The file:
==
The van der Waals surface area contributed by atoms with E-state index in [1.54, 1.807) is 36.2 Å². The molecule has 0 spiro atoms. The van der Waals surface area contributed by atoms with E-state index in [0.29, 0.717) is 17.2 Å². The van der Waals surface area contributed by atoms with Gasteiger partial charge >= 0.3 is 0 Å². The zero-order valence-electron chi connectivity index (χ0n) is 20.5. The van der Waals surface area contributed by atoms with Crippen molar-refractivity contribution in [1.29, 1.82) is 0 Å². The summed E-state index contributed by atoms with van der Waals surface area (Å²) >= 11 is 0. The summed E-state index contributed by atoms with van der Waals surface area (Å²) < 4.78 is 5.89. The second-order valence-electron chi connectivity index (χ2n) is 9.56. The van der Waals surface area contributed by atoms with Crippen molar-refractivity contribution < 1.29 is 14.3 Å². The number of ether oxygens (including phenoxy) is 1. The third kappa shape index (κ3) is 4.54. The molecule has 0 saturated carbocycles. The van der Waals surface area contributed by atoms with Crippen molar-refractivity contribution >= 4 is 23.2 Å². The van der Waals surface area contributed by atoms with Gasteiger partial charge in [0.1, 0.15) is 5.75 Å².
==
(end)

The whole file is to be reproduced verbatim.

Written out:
The van der Waals surface area contributed by atoms with E-state index in [1.54, 1.807) is 36.2 Å². The molecule has 0 spiro atoms. The van der Waals surface area contributed by atoms with E-state index in [0.29, 0.717) is 17.2 Å². The van der Waals surface area contributed by atoms with Gasteiger partial charge >= 0.3 is 0 Å². The zero-order valence-electron chi connectivity index (χ0n) is 20.5. The van der Waals surface area contributed by atoms with Crippen molar-refractivity contribution in [1.29, 1.82) is 0 Å². The summed E-state index contributed by atoms with van der Waals surface area (Å²) >= 11 is 0. The summed E-state index contributed by atoms with van der Waals surface area (Å²) < 4.78 is 5.89. The second-order valence-electron chi connectivity index (χ2n) is 9.56. The van der Waals surface area contributed by atoms with Crippen molar-refractivity contribution < 1.29 is 14.3 Å². The number of ether oxygens (including phenoxy) is 1. The third kappa shape index (κ3) is 4.54. The molecule has 0 saturated carbocycles. The van der Waals surface area contributed by atoms with Crippen molar-refractivity contribution >= 4 is 23.2 Å². The van der Waals surface area contributed by atoms with Gasteiger partial charge in [0.1, 0.15) is 5.75 Å².